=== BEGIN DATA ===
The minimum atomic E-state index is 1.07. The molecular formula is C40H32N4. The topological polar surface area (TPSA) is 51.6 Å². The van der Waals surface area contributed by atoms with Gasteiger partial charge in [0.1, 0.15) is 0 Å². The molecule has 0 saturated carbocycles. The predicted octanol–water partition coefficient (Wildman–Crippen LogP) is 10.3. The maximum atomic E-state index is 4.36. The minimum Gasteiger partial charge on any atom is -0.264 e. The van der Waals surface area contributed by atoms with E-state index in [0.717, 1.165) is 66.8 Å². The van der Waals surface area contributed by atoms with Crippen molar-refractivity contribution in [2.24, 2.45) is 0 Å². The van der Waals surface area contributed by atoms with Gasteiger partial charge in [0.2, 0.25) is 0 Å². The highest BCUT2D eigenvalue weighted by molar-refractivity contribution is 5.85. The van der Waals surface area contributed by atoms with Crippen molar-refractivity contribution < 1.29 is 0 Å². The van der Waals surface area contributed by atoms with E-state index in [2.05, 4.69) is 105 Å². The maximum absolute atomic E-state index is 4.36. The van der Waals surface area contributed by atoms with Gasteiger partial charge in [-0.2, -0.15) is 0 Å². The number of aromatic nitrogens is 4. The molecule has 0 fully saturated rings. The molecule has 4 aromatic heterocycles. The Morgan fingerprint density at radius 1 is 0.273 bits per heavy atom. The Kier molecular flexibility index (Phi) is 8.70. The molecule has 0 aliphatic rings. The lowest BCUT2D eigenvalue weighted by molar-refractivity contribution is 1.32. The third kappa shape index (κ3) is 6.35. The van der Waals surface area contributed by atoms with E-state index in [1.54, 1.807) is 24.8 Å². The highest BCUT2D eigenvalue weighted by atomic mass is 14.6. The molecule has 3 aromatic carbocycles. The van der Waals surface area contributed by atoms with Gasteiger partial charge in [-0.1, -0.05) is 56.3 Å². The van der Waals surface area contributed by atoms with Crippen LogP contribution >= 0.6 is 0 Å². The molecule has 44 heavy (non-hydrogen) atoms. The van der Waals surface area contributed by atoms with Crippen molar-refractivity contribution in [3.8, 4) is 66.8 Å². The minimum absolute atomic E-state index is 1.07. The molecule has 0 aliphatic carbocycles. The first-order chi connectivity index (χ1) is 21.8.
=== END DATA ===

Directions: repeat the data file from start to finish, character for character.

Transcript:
The minimum atomic E-state index is 1.07. The molecular formula is C40H32N4. The topological polar surface area (TPSA) is 51.6 Å². The van der Waals surface area contributed by atoms with Gasteiger partial charge in [0.1, 0.15) is 0 Å². The molecule has 0 saturated carbocycles. The predicted octanol–water partition coefficient (Wildman–Crippen LogP) is 10.3. The maximum atomic E-state index is 4.36. The minimum Gasteiger partial charge on any atom is -0.264 e. The van der Waals surface area contributed by atoms with E-state index in [0.717, 1.165) is 66.8 Å². The van der Waals surface area contributed by atoms with Crippen molar-refractivity contribution in [2.24, 2.45) is 0 Å². The van der Waals surface area contributed by atoms with Gasteiger partial charge in [0.2, 0.25) is 0 Å². The highest BCUT2D eigenvalue weighted by molar-refractivity contribution is 5.85. The van der Waals surface area contributed by atoms with Crippen molar-refractivity contribution < 1.29 is 0 Å². The van der Waals surface area contributed by atoms with E-state index in [2.05, 4.69) is 105 Å². The maximum absolute atomic E-state index is 4.36. The van der Waals surface area contributed by atoms with Gasteiger partial charge in [-0.2, -0.15) is 0 Å². The number of aromatic nitrogens is 4. The molecule has 0 fully saturated rings. The molecule has 4 aromatic heterocycles. The Morgan fingerprint density at radius 1 is 0.273 bits per heavy atom. The Kier molecular flexibility index (Phi) is 8.70. The molecule has 0 aliphatic rings. The lowest BCUT2D eigenvalue weighted by molar-refractivity contribution is 1.32. The third kappa shape index (κ3) is 6.35. The van der Waals surface area contributed by atoms with E-state index in [1.54, 1.807) is 24.8 Å². The highest BCUT2D eigenvalue weighted by atomic mass is 14.6. The molecule has 3 aromatic carbocycles. The van der Waals surface area contributed by atoms with Gasteiger partial charge in [-0.1, -0.05) is 56.3 Å². The van der Waals surface area contributed by atoms with Crippen LogP contribution >= 0.6 is 0 Å². The molecule has 44 heavy (non-hydrogen) atoms. The van der Waals surface area contributed by atoms with Crippen molar-refractivity contribution in [3.8, 4) is 66.8 Å². The minimum absolute atomic E-state index is 1.07. The molecule has 0 aliphatic carbocycles. The first-order chi connectivity index (χ1) is 21.8.